This page on a German bomber crew is related to Olav Heinemann’s “A Chance Encounter” about the loss of the Moore crew, 97 Squadron, in June 1943. We found the personal connection at the end of the article very intriguing, especially as it provides a comparison with the fate of British bomber crews. When it turned out that Olav has some material relating to his grandfather’s service as a member of a German bomber crew, we asked him to send it to us.
Above: Kurt Heinemann (right) with his pilot, von Schwerin. Probably taken by a professional photographer of the Luftwaffe, someone from the Propagandakompanien of the Wehrmacht. Von Schwerin and his crew featured in an article of “Der Adler”, a propaganda periodical of the Luftwaffe, and it may be that the photographs are the same as in that article. With thanks to Olav Heinemann and his brother.
From “A CHANCE ENCOUNTER”
During the war my grandfather, Kurt Heinemann, was part of a bomber crew – furthermore, he also was a navigator. He flew with the Kampfgeschwader 26, which was equipped with Heinkel He111 bombers, and was member of an at-that-time well-known crew, that of Leutnant Albert von Schwerin, who had been awarded the Knight’s Cross in 1940 when taking part in the Battle of Britain.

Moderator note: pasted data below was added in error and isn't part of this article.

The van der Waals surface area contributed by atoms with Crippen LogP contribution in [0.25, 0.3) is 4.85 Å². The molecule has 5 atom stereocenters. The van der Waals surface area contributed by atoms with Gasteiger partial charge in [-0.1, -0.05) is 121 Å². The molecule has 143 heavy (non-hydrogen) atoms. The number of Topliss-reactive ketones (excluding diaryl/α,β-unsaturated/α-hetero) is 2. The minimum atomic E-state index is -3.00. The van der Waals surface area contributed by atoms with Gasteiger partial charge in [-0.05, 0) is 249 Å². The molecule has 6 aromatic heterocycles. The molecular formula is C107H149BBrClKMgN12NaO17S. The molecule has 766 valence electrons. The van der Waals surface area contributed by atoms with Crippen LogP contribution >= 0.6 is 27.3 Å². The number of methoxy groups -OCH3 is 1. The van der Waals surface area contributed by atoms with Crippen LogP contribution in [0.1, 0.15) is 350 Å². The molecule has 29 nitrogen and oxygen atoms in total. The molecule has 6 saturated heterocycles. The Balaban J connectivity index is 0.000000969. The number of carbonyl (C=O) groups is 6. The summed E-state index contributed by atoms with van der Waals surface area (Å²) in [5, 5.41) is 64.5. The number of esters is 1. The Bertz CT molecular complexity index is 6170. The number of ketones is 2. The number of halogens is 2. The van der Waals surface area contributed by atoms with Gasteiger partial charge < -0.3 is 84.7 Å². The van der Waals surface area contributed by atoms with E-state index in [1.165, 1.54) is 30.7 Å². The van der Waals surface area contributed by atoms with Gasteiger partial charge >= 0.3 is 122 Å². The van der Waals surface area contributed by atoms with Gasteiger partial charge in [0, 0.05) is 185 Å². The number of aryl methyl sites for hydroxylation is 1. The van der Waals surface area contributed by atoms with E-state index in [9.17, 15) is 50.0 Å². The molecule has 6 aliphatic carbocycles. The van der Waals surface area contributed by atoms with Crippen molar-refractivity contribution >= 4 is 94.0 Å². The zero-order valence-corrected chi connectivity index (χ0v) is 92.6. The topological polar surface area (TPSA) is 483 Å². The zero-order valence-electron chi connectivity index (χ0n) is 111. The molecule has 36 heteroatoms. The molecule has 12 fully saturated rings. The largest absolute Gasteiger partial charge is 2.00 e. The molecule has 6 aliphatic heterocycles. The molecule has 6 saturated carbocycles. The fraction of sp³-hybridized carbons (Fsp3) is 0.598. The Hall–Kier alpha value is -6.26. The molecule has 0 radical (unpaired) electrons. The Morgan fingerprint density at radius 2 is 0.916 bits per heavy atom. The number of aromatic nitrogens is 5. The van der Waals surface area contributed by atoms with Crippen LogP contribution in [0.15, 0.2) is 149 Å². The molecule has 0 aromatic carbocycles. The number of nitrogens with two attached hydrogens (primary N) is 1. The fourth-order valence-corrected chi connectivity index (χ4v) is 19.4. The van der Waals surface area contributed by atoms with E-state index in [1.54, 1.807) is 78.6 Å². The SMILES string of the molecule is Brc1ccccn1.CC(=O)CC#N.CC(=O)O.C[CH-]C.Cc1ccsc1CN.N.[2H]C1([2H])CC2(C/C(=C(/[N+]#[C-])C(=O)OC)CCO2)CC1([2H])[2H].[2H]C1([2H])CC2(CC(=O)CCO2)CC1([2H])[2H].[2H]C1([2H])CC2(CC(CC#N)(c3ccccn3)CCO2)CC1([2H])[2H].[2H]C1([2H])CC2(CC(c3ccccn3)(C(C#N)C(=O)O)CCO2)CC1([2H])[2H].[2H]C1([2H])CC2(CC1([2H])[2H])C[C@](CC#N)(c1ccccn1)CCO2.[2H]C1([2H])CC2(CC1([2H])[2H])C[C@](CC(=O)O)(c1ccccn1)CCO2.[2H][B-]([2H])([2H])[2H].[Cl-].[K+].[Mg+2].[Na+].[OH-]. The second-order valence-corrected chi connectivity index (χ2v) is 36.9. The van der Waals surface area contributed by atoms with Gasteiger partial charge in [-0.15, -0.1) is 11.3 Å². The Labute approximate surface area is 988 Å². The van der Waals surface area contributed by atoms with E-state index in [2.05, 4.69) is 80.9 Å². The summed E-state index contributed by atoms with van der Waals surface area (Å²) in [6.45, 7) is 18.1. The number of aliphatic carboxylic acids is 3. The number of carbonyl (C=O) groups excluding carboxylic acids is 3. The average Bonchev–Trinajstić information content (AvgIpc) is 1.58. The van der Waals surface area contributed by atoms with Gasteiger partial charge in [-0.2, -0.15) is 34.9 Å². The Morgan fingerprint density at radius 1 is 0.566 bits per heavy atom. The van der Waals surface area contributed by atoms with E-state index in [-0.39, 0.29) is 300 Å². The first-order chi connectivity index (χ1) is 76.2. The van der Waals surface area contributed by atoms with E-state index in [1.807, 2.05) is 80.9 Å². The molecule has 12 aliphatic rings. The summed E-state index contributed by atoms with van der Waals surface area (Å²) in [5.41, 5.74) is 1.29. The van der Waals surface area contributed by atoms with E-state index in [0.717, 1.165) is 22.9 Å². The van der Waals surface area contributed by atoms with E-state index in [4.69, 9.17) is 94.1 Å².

One day, my grandfather came down with jaundice and the flight surgeon volunteered to step in for him. His aircraft, a He 111 carrying the markings 1H+AH, never returned from the next mission.
From Chris Goss, “Knights of the Battle of Britain: Luftwaffe Aircrew awarded the Knight’s Cross in 1940″:
“At 2215 hours on 19 November 1940, while engaged in an attack on Birmingham, [von Schwerin’s] Heinkel He 111 H-5, Werk Nummer 3539, coded 1H+AH, hit two balloon cables in quick succession near Barking in Essex.
This collision ripped off the starboard wing and the bomber crashed on Becton Marshes, killing von Schwerin, his Staffelkapitän, Oberleutnant Hunno Philipps (B), Oberfeldwebel Heinz Göhler (BF), Oberfeldwebel Fritz Gundlack (BM) and Stabsarzt Dr Albert Leuchtenberg.
All are buried at Cannock Chase Germany Military Cemetery.”
Kurt Heinemann survived the war.
As can be seen in the photographs above, Kurt had won the Iron Cross, first and second class – the EK 1 is visible on the breast pocket of his uniform, while the ribbon of the EK 2 is visible in a second photograph, attached to a buttonhole of the uniform. Below the EK 1 is the “Beobachterabzeichen”, a badge that identified Kurt as “Beobachter” or observer, the latter being the same term that was used for RAF navigators. This is an enlarged detail of his uniform, and a more detailed view of the same badge.
It is interesting to compare the ornate Beobachterabzeichen to the very simple cloth badge – a single wing with the letter ‘O’. worn by an RAF navigator. Below is Dudley Archer’s uniform (582 Squadron), with observer brevet, decorations, and Pathfinder badge.